The last decades, there has been a societal and technological development that has contributed to creating great flexibility in everyday working life. It has become increasingly common to use a home office, and many have a working day where they combine work from their private home with their permanent workplace. With the increased use of home offices, it is important that employers familiarize themselves with the rules that apply to home working.
The Working Environment Act applies similarly to work in the employee’s home. In addition to the rules of the Working Environment Act, supplementary rules for home offices have been adopted in the Regulations on work carried out in the employee’s home, regulation 5 July 2002 no. 715 (the “home office regulations”).
The regulations do not provide an exhaustive regulation of all matters relating to the home office arrangement, but are intended to supplement the rules that otherwise follow from the Working Environment Act
The rules in the home office regulations apply to work that is carried out in the employee’s own private home. This means that work from the cabin, when traveling or elsewhere is not covered.
Furthermore, it is assumed that home work is a fixed arrangement of a certain extent, for example that the employee works from home at least one day a week. Sporadic or short periods of home work will not be covered by the regulations, but by the rules of the Working Environment Act in the same way as other remote work. It is not possible to give a clear answer to when home work is to be characterized as a fixed arrangement, but it must be assessed by the employer in the specific case.
In addition to the general rules of the Working Environment Act, the Home Office Regulations set out a number of rules that the employer is required to comply with when an employee has a home office:
Because apart from the usual written employment contract, the employer must enter into a written agreement on home working with each individual employee who has a home office. The agreement shall at least regulate the following points:
It is worth noting that the requirement for a written agreement does not apply when the homework is due to an order or recommendation from the authorities, such as during the pandemic. In such situations, it is sufficient for the employer to discuss the conditions resulting from the points above with the employees’ union representative, and then provide written information to the employees about the conditions.
Equally, the employer has a duty to ensure the employee a fully safe working environment for work carried out from home as in the permanent workplace. The employer must, as far as is practically possible, ensure that the workplace, the work equipment and the indoor environment do not cause adverse physical stress for the employee. In addition, the employer must ensure that the psychosocial working environment is safeguarded.
The regulation also specifies duties for the company’s safety representative and working environment committee (AMU). The bodies must, as far as is practically possible, ensure that employees’ interests are safeguarded in matters relating to the working environment. In addition, they must ensure that working environment conditions for employees in their own homes are part of the company’s internal control system.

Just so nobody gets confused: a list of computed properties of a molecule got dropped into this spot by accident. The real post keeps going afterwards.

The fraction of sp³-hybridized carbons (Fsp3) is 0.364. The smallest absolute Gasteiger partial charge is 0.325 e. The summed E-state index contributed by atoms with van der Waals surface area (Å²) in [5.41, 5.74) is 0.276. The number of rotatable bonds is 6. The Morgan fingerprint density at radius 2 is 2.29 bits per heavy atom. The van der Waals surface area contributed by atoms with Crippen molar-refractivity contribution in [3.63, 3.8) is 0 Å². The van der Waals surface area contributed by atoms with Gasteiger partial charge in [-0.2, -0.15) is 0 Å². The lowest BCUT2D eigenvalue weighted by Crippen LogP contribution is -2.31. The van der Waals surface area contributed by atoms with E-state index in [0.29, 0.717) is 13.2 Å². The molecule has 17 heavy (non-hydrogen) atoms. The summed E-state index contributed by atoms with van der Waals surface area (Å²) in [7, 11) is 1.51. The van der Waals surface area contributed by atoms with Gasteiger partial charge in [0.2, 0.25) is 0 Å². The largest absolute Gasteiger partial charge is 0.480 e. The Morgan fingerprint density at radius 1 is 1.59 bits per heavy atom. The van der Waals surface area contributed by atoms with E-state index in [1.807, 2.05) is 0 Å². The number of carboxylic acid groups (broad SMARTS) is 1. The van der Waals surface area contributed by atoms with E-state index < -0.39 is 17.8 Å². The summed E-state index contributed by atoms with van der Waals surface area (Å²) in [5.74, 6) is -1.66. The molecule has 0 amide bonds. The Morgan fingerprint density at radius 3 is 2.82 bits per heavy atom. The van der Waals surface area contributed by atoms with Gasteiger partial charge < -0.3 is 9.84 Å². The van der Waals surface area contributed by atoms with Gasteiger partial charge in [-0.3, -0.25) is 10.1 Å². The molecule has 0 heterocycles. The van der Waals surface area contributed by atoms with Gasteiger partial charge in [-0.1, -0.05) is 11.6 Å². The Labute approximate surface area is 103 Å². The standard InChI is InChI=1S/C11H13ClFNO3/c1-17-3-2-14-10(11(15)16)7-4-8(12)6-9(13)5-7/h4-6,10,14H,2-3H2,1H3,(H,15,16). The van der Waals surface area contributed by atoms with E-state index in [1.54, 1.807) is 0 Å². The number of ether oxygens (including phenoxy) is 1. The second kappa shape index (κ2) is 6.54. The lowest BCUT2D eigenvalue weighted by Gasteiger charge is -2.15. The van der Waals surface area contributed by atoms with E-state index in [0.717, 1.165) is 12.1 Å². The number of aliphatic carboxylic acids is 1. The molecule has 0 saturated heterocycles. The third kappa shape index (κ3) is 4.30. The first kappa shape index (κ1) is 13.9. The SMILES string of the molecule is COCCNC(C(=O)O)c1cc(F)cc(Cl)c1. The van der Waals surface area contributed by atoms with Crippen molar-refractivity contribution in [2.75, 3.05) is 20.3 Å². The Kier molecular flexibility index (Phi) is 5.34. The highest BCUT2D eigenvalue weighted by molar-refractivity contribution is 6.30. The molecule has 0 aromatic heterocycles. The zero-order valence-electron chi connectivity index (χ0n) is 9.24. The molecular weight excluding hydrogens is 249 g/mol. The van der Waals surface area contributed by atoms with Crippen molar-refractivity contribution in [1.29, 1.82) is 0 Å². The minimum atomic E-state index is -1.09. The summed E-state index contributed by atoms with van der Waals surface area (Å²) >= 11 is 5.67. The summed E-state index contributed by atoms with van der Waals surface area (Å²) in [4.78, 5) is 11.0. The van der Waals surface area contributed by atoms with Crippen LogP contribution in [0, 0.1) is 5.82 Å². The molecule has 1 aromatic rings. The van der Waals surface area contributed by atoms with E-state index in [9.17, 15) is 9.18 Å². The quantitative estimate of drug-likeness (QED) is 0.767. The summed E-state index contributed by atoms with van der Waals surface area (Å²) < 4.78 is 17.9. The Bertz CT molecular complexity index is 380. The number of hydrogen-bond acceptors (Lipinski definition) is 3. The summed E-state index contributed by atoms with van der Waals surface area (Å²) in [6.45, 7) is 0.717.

As the work is carried out in the employee’s own home, and neither the employer, the safety representative nor the AMU have access to the home without a special agreement, the employee has a duty to contribute to the implementation of the measures implemented to create a safe working environment.
The Working Environment Act’s rules on notification (chapter 2) and means of action in working environment work (chapter 3, with the exception of § 3-1) and rules on requirements for the working environment (chapter 4) do not apply to home offices.
Previously, the home office regulations contained a special regulation of working hours at home offices. After the pandemic, however, home offices were to a greater extent considered part of a normal working situation, and the government decided as a result to end the special rules with effect from 1 July 2022. The Working Environment Act’s rules on working hours thus apply correspondingly to home work.
The Norwegian Labor Inspection Authority has the right to supervise, and can give orders and make the individual decisions that are necessary for the implementation of the rules provided in the home office regulations. On the other hand, the Norwegian Labor Inspection Authority does not have the right to carry out inspections in the employee’s home unless a separate agreement has been entered into to this effect.
In order to avoid sanctions from the Norwegian Labor Inspection Authority, it is important that the employer become familiar with the rules for home working, and ensures that the company’s practice of home office is in line with the Working Environment Act and the Home Office Regulations.
Clear routines should be drawn up for the practice of home offices, which should be made available to all employees in the business. Furthermore, it is important to ensure that written agreements are entered into with all employees who use the home office scheme.
In addition to the formal aspects of home offices, the employer must ensure a good dialogue with the individual employee and ensure that they receive sufficient follow-up on an equal basis with the other employees. Some employees are in the home office for large parts of their working hours. For these, it may be appropriate to hold regular meetings to maintain a good relationship and ensure adequate follow-up. Furthermore, it is normally important to agree that the employer has access to changes, including the option to remove home office access if necessary.
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